Date & Time: Aug 14, 2016 at 1115 LT
Type of aircraft:
Piper PA-31-310 Navajo
Oxford University Aircraft Charters
Landing (descent or approach)
Charter/Taxi (Non Scheduled Revenue Flight)
Kissimmee – Tuscaloosa
United States of America
Crew on board:
Pax on board:
Captain / Total hours on type:
Aircraft flight hours:
The private pilot and five passengers departed on a day instrument flight rules cross-country flight in the multiengine airplane. Before departure, the airplane was serviced to capacity with fuel, which corresponded to an endurance of about 5 hours. About 1 hour 45 minutes after reaching the flight's cruise altitude of 12,000 ft mean sea level, the pilot reported a failure of the right engine fuel pump and requested to divert to the nearest airport. About 7 minutes later, the pilot reported that he "lost both fuel pumps" and stated that the airplane had no engine power. The pilot continued toward the diversion airport and the airplane descended until it impacted trees about 1,650 ft short of the approach end of the runway; a postimpact fire ensued. Postaccident examination of the airframe and engines revealed no preimpact failures or malfunctions that would have precluded normal operation. The propellers of both engines were found in the unfeathered position. All six of the fuel pumps on the airplane were functionally tested or disassembled, and none exhibited any anomalies that would have precluded normal operation before the accident. Corrosion was noted in the right fuel boost pump, which was likely the result of water contamination during firefighting efforts by first responders. The airplane was equipped with 4 fuel tanks, comprising an outboard and an inboard fuel tank in each wing. The left and right engine fuel selector valves and corresponding fuel selector handles were found in the outboard tank positions. Given the airplane's fuel state upon departure and review of fuel consumption notes in the flight log from the day of the accident, the airplane's outboard tanks contained sufficient fuel for about 1 hour 45 minutes of flight, which corresponds to when the pilot first reported a fuel pump anomaly to air traffic control. The data downloaded from the engine data monitor was consistent with both engines losing fuel pressure due to fuel starvation. According to the pilot's operating handbook, after reaching cruise flight, fuel should be consumed from the outboard tanks before switching to the inboard tanks. Two fuel quantity gauges were located in the cockpit overhead switch panel to help identify when the pilot should return the fuel selectors from the outboard fuel tanks to the inboard fuel tanks. A flight instructor who previously flew with the pilot stated that this was their normal practice. He also stated that the pilot had not received any training in the accident airplane to include single engine operations and emergency procedures. It is likely that the pilot failed to return the fuel selectors from the outboard to the inboard tank positions once the outboard tanks were exhausted of fuel; however, the pilot misdiagnosed the situation as a fuel pump anomaly.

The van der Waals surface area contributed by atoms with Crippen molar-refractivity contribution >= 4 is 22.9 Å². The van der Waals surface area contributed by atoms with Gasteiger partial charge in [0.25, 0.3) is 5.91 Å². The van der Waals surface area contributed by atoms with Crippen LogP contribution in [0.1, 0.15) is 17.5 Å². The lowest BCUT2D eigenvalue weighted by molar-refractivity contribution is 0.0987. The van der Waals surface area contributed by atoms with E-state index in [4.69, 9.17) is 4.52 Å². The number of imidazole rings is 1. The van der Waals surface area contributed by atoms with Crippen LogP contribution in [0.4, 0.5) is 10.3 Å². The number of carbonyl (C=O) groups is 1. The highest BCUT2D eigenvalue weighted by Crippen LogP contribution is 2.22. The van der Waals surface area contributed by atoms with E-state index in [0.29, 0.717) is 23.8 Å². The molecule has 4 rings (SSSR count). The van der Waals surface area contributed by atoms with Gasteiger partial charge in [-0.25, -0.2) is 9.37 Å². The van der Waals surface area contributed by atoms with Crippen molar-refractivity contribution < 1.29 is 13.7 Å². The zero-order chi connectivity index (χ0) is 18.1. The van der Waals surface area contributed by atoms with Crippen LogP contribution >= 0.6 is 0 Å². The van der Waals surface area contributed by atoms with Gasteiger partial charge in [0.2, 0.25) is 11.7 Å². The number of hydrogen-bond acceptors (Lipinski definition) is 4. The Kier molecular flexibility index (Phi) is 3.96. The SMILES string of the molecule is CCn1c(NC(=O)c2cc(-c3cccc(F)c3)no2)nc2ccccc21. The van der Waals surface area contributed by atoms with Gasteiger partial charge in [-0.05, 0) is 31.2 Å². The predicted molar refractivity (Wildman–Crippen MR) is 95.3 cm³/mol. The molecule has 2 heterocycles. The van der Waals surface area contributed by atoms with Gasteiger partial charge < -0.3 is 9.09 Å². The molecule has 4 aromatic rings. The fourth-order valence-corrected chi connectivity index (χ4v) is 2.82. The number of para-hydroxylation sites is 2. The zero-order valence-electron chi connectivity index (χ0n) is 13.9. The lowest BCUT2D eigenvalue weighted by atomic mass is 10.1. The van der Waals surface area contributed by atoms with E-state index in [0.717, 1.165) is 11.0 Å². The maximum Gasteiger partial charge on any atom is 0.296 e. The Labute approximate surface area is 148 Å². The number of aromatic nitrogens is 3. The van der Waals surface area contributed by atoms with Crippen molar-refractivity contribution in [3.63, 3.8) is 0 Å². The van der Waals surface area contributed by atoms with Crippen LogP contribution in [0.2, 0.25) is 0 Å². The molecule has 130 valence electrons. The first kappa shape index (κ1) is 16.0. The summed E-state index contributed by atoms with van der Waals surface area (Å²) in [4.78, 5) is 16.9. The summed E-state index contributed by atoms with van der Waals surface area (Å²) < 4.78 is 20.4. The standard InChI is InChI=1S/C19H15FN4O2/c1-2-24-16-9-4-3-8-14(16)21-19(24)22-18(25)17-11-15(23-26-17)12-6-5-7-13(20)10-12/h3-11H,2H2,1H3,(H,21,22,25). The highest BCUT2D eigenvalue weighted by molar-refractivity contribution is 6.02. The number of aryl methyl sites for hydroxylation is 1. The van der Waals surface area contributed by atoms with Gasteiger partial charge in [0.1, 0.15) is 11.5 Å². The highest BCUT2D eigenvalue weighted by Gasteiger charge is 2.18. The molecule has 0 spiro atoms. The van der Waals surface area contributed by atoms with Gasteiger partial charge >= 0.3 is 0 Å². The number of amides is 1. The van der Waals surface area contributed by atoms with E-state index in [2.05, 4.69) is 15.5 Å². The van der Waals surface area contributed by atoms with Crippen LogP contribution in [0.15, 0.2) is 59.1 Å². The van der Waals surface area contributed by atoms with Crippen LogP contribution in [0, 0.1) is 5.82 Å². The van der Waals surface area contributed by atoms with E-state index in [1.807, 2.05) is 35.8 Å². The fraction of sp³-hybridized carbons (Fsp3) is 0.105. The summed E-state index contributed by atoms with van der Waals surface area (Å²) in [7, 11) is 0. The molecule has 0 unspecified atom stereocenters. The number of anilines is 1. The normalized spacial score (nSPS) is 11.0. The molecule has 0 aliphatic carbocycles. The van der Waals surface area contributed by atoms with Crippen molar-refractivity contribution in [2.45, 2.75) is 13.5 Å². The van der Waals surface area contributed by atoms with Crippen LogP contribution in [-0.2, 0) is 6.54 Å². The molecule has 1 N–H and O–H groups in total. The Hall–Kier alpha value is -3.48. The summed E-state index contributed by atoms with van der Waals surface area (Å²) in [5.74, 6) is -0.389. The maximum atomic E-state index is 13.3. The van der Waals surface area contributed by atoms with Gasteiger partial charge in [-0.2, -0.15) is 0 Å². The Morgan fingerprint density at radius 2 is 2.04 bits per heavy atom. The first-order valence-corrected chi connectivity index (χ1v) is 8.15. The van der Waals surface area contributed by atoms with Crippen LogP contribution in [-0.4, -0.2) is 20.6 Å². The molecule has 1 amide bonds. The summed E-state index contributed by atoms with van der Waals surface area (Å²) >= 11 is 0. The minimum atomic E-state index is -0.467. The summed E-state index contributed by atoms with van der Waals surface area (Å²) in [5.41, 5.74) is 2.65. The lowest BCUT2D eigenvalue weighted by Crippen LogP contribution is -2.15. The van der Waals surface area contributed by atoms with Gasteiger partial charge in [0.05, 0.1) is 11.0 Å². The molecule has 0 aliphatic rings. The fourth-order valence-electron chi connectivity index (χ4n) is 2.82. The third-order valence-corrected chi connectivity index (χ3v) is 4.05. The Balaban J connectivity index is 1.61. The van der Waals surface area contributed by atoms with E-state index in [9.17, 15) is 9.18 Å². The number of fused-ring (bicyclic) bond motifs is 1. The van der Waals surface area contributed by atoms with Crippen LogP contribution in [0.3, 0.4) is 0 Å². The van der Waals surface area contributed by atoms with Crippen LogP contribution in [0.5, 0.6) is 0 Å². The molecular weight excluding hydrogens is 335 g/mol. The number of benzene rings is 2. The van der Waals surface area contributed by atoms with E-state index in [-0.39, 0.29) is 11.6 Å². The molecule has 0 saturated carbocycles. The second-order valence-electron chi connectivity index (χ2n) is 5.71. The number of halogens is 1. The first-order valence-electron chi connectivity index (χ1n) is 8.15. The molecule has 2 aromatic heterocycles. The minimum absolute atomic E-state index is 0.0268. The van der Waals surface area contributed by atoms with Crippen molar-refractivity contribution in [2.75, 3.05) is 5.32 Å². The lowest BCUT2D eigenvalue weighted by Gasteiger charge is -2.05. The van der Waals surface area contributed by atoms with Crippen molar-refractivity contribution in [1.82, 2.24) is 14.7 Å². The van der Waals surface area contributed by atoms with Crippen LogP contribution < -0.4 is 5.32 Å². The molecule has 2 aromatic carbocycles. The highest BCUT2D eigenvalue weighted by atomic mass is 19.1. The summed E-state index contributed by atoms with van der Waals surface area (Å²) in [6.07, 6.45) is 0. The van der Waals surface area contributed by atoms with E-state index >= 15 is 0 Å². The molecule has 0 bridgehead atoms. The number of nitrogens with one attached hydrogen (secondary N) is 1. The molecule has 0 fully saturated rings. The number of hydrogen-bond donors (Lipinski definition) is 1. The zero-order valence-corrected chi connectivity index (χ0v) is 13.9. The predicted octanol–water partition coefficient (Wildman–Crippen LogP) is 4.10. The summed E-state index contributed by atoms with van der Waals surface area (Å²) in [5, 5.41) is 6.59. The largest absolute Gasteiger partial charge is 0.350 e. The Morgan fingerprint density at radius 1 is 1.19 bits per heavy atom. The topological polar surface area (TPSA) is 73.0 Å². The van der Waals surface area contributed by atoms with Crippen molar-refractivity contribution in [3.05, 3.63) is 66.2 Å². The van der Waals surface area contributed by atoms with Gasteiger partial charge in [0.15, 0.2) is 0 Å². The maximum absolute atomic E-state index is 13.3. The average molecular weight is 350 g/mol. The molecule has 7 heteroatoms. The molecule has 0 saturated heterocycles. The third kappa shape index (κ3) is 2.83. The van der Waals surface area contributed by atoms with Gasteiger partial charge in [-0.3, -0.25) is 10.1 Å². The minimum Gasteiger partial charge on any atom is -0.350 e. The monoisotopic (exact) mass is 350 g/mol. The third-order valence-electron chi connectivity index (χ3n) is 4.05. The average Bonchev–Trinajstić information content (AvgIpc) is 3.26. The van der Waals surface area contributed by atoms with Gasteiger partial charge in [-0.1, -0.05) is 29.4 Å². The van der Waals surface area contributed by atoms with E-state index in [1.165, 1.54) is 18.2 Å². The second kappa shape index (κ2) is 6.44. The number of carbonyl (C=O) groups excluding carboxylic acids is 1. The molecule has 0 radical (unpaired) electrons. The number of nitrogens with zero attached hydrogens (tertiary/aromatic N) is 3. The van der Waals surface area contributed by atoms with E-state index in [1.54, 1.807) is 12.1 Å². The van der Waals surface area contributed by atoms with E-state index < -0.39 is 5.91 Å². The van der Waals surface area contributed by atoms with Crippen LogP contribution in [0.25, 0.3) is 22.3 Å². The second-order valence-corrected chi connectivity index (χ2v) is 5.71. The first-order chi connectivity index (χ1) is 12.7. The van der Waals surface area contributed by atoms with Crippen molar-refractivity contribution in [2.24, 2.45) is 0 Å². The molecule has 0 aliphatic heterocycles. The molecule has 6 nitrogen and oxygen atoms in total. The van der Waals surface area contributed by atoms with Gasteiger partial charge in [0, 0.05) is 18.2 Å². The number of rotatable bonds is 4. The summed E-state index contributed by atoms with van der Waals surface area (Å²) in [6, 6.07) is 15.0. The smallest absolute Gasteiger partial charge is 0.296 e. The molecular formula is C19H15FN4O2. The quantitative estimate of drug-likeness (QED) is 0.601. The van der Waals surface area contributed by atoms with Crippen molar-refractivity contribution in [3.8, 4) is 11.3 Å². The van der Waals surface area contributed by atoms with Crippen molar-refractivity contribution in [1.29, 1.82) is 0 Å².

A total loss of power in both engines due to fuel starvation as a result of the pilot's fuel mismanagement, and his subsequent failure to follow the emergency checklist. Contributing to the pilot's failure to follow the emergency checklist was his lack of emergency procedures training in the accident airplane.